3. D15A3 was an analogue to D15A1, but with a multipoint fuel injection system. The compression ratio was reduced to 8.7, its power was 92 HP 5,500 rpm, and the torque was 126 Nm 4,500 rpm. The European version had 100 HP 5,750 rpm.
It was installed in Honda Civic Si and CRX.
4. D15B was the dual carb version (later – with electronic fuel injection) with a 16-valve SOHC head. Here 29 mm intake valves, and 25 mm exhaust valves were used, and the valve stem diameter was 5.5 mm. The compression ratio was 9.2, the power was 105 HP 6,800 rpm, and the torque was 133 Nm 5,200 rpm.
This engine may be found in Honda Civic, CRX and Capa.
5. D15B VTEC was an enhanced JDM D15B, here 137 mm long connecting rods and 27.4 mm high pistons were used, which increased the Rod/Stroke ratio up to 1.62. Besides, a VTEC system was added, the compression ratio was increased up to 9.3, and the engine power reached 130 HP 6,800 rpm, and the torque was 138 Nm 5,200 rpm.
In the period between 1995 and 2000, the D15B 3-Stage VTEC version was made.
6. D15B1 was a version with a dual point injection system and a 16-valve SOHC head. The compression ratio was 9.2, the power was 71 HP 5,500 rpm, and the torque was 112 Nm 3,000 rpm.
7. D15B2 was an analogue to D15B1, but with a different camshaft, with an improved exhaust manifold and another ECU. The power was 92 HP 6,000 rpm, and the torque was 119 Nm 4,700 rpm.
8. D15B3 was an- analogue to D15B2 with a carburetor. The power was 105 HP 6,000 rpm, and the torque was 121 Nm 4,500 rpm.
9. D15B4 was a dual carb version of the D15B3 engine. The power was 101 HP 5200 rpm, and the torque was 122 HP 3,800 rpm.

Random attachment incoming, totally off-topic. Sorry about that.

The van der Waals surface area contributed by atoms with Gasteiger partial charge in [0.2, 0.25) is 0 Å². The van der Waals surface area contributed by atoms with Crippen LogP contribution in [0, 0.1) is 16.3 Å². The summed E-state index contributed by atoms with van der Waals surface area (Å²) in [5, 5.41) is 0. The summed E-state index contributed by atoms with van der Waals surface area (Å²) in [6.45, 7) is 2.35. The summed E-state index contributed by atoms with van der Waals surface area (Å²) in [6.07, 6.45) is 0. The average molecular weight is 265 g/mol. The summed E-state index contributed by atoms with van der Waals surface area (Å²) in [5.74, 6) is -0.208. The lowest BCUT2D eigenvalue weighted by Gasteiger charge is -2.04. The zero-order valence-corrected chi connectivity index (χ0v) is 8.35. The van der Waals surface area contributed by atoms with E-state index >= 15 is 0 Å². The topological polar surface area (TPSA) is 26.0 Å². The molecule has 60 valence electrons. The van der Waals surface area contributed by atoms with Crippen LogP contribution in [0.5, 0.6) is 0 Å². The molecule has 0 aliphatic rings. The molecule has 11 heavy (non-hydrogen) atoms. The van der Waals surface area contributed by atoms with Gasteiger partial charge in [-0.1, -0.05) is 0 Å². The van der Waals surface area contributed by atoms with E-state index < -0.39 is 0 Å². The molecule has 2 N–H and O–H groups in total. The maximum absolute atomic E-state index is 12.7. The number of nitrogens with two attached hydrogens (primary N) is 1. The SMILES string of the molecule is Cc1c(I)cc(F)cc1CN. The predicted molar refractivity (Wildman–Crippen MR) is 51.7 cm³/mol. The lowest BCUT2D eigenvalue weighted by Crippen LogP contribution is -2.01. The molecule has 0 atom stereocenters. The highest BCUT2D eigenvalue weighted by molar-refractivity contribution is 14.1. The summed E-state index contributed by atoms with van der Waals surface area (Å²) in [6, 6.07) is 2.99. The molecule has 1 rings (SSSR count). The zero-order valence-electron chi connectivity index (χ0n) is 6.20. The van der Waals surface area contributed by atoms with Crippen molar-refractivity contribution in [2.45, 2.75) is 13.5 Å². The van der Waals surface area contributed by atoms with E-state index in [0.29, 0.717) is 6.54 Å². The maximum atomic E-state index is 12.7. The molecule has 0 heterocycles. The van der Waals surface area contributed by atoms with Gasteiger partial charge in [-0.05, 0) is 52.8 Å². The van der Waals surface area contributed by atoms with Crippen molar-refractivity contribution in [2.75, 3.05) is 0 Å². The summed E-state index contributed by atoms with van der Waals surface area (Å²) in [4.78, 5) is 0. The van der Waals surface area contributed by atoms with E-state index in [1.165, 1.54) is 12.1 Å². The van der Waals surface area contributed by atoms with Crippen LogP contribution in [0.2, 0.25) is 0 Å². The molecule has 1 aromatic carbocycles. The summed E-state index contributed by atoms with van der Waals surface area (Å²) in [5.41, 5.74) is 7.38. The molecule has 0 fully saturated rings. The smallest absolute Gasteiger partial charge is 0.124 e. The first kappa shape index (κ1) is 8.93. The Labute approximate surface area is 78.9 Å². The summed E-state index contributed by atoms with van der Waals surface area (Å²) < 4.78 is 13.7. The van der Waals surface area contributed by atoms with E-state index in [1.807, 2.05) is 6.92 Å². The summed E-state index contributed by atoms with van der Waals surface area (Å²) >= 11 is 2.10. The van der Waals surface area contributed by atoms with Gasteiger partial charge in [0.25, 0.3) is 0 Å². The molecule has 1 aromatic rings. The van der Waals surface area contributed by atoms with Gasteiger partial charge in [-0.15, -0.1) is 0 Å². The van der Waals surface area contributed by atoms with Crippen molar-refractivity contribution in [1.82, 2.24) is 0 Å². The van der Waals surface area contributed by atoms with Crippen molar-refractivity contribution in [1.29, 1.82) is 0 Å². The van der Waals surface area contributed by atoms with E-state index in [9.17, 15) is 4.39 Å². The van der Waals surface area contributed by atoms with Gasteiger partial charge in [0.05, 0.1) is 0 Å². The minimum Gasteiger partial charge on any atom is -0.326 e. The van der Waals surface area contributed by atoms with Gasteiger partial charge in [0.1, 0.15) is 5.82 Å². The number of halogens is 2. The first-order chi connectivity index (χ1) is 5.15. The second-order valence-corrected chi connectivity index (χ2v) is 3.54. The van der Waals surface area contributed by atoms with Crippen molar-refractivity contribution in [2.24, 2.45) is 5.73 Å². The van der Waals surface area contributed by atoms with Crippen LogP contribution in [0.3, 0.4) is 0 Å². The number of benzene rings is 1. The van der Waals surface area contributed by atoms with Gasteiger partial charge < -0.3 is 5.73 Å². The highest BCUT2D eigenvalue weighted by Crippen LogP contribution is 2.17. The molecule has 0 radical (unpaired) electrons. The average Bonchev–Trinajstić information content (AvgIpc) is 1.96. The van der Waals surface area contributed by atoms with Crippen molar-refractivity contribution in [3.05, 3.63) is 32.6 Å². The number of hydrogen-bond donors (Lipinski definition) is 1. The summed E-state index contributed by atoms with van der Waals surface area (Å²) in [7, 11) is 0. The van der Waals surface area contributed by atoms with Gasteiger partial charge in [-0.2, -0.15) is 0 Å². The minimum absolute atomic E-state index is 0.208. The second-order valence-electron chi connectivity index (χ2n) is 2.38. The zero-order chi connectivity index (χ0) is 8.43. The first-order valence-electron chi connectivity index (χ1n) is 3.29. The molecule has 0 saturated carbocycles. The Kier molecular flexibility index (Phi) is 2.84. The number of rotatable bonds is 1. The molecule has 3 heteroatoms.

10. D15B5 was an analog to JDM D16B VTEC for operation on compressed natural gas.
11. D15B6 was the version for maximum fuel economy. Here a 8-valve SOHC head was used. The compression ratio was 9.1, the power was 63 HP 4,400 rpm (73 HP after 1990), and the torque was 113 Nm 2,200 rpm.
12. D15B7 was an analog to JDM D15B non-VTEC with an MPFI system.
13. D15B8 was an analog to the D15B6 for Civic CX. The power was 71 HP 4,500 rpm, and the torque was 113 Nm 2,800 rpm.
14. D15Z1 was an analog to JDM D15B VTEC, but with an improved head; it uses the VTEC-E system, 27.75 mm high pistons, and a new ECU. The compression ratio was 9.3, the power was 92 HP 5,500 rpm, and torque was 132 Nm 3,000 rpm.
15. D15Z3 replaced D15Z1, and features a slightly modified VTEC system and a new ECU.
16. D15Z4 was a version with a new non-VTEC 16 valve SOHC head, modified pistons, sequential fuel injection system and a new ECU. The power was 105 HP 5,800 rpm, and the torque was 140 Nm 4,200 rpm.
17. D15Z6 was an analogue to D15Z4 with a modified head equipped with a VTEC-E system, and a multipoint fuel injection system. The compression ratio was increased to 9.6, its power was 114 HP 6,500 rpm, and the torque was 134 Nm 5,400 rpm.
18. D15Z7 was an analogue to D15Z6 with a 3-Stage VTEC system. The power was 130 HP 7,000 rpm, and the torque was 139 Nm 5,300 rpm.
19. D15Z8 was an analogue D15Z6 with a slightly modified VTEC system.